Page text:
Something Can Be Done About It
There is something I can always get into a lively discussion with, with just about anyone — especially other Scientologists, which is the somber question of, “Where were you on September 11th, 2001?”
It’s something that I find it pertinent to revisit today — 7 years after the disasters happened in DC and New York. Though, unfortunately for those who were there, it’s generally known to the world as the day the “Twin Towers went down”. The Pentagon is generally a totally forgotten piece to the story, and I’ve come across many people that didn’t even know the first thing about it — or if it was even hit at all.
For me, it marks one of the most amazing displays of camaraderie and unthinking help that I’ve ever seen, and as such I don’t like revisiting it as reminder of something terrible, but really the kickoff of a rebirth of the Scientology Volunteer Ministers in the true spirit that L. Ron Hubbard originally envisioned.
So, that said, where was I on September 11th?
In 2001, I was with the Founding Church of Scientology of Washington, D.C. – helping them with organizational efficiency and establishment, as well as various promotional tasks. I lived in Falls Church, Virginia, and rode my mountain bike in to the Church’s location in Dupont Circle, DC each day. Anyone who knows DC traffic knows that it can be faster to take a bike than a car sometimes, especially when the Pentagon is actually there and working. I’d ride in each day partially on the road, and until the Pentagon Annex, and then would take the bike path down the hill, past the Pentagon helipad, and then across the Memorial Bridge. I truly beautiful ride that I miss doing.
In any case, a few days before, on the 8th of September or so, I went up to the Church’s New York City continental office for some training. I was staying in a friends house in midtown Manhattan, and was all set to leave on Tuesday, September 11th, when all of the sudden I was rustled out of bed by my friend who told me that the World Trade Center “just exploded”.
We raced up to his roof to see the plume of smoke coming from the first tower. Being on 43rd St, we couldn’t hear a thing, but could definitely see the smoke. Not knowing what in the hell was happening, we raced down to catch the news, just in time to see the 2nd plane hit the other tower. The rest unfolded like the rest of the world saw it, and both towers came down. Again, up on 43rd st, we could see it occur, but couldn’t hear it at all — so to us it was just like some terrible, awful movie.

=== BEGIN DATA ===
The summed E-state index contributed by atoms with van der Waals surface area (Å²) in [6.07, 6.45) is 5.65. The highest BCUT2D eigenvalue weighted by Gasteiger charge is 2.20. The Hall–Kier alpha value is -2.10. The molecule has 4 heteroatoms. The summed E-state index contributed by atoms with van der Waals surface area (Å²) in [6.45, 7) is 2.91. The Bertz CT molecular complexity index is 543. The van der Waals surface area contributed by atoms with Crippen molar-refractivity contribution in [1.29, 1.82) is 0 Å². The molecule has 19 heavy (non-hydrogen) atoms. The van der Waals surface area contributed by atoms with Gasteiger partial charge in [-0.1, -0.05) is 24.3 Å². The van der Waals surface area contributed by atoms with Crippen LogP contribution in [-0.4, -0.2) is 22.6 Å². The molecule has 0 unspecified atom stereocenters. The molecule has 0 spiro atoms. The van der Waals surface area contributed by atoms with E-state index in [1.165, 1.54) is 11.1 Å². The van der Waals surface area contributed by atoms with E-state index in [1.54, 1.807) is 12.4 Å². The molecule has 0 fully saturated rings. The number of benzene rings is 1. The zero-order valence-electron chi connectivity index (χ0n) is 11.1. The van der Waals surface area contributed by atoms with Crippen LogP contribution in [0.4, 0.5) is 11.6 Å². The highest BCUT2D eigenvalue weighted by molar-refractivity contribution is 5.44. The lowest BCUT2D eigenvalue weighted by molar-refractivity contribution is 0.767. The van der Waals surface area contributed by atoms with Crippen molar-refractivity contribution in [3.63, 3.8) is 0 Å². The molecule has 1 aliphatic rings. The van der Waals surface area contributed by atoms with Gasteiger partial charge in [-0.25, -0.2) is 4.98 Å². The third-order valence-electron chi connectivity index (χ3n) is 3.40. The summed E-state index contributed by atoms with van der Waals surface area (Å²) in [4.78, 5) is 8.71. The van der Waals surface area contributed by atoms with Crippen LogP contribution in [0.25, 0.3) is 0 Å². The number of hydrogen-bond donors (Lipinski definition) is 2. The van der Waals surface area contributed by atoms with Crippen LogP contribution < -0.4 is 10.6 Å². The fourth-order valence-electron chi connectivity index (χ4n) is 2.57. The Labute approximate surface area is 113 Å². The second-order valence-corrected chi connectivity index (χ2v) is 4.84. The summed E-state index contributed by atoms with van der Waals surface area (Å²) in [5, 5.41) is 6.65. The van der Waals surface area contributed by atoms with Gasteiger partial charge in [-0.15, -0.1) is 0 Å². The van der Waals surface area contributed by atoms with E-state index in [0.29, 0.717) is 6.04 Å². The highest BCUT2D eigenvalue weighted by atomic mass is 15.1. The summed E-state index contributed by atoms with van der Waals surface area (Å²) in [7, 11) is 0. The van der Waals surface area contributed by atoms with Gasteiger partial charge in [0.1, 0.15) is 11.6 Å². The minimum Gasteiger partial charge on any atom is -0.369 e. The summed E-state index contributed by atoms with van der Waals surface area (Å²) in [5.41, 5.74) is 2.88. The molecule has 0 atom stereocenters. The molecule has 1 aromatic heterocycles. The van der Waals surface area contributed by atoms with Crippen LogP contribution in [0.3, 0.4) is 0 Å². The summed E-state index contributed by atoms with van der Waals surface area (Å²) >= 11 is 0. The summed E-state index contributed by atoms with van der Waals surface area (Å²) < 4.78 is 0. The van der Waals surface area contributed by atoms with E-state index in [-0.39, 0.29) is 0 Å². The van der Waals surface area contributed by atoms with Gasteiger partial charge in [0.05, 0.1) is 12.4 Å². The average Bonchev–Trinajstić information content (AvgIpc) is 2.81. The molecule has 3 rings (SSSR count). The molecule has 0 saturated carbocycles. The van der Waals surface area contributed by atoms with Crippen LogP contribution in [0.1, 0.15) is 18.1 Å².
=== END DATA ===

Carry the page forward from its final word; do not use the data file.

Of course, being Scientologists, our first impulse was to go do something about it, so we raced outside to get down to the Church management building, so we could get some organization going on what to do.
The people outside were in a total daze. It was terrible. Like the entirety of New York had all just stumbled out of the same bad movie, in a complete disbelief of what had just happened.
Not too much later, the Church had started to organize up teams that were going to go down and start getting in there and pitching — something that has now become the stuff of legend. I was definitely urged to stay and get down there, but unfortunately most people in New York had already also forgotten that my home city had just been hit as well.
I unfortunately could not get out of Manhattan until Tuesday the 12th at about 6pm, as the entire island was entirely locked-down. The night of Tuesday, September 11th was one of the most eerie I have ever experienced. A walk to Times Square allowed me a view of something I will never see again this lifetime: I looked all the way up and down Broadway, and there was not one single car on the road. Not one. It was a ghost town. The only thing open was McDonalds, and some hearty individuals were there sharing their stories and their friendship. It was a very, very different crowd than I’ve ever seen.
I got a 6pm train out of Penn Station the next day, stopping about 8 times on the way to DC so that the K9 search teams could go through the train cars looking for terrorists. I finally arrived back to DC that night, to see the horror that became of the Pentagon.
In addition to punching a hole through what the hard workers there had just spent years renovating, the bastard terrorists had just skidded across the same bike path I took to the Church every day — and had happened to blast through it at exactly the same time as I used to ride past it. So, I guess it was good that I happened to be in NYC at the time, or I would have found myself blasted into the side wall of the Pentagon, along with my bike.
The rest of 9/11 is less interesting and pertinent history. I spent my next months helping the Church build its corps of Volunteer Ministers, and went on to do many more things to promote the cause of Scientology Volunteer Ministers world over. You see it in my Scientology Volunteers Blog — I definitely like Volunteer Ministers.
But man was that a sobering 24 hours, and a wake up call for me personally.
Where were you on 9/11?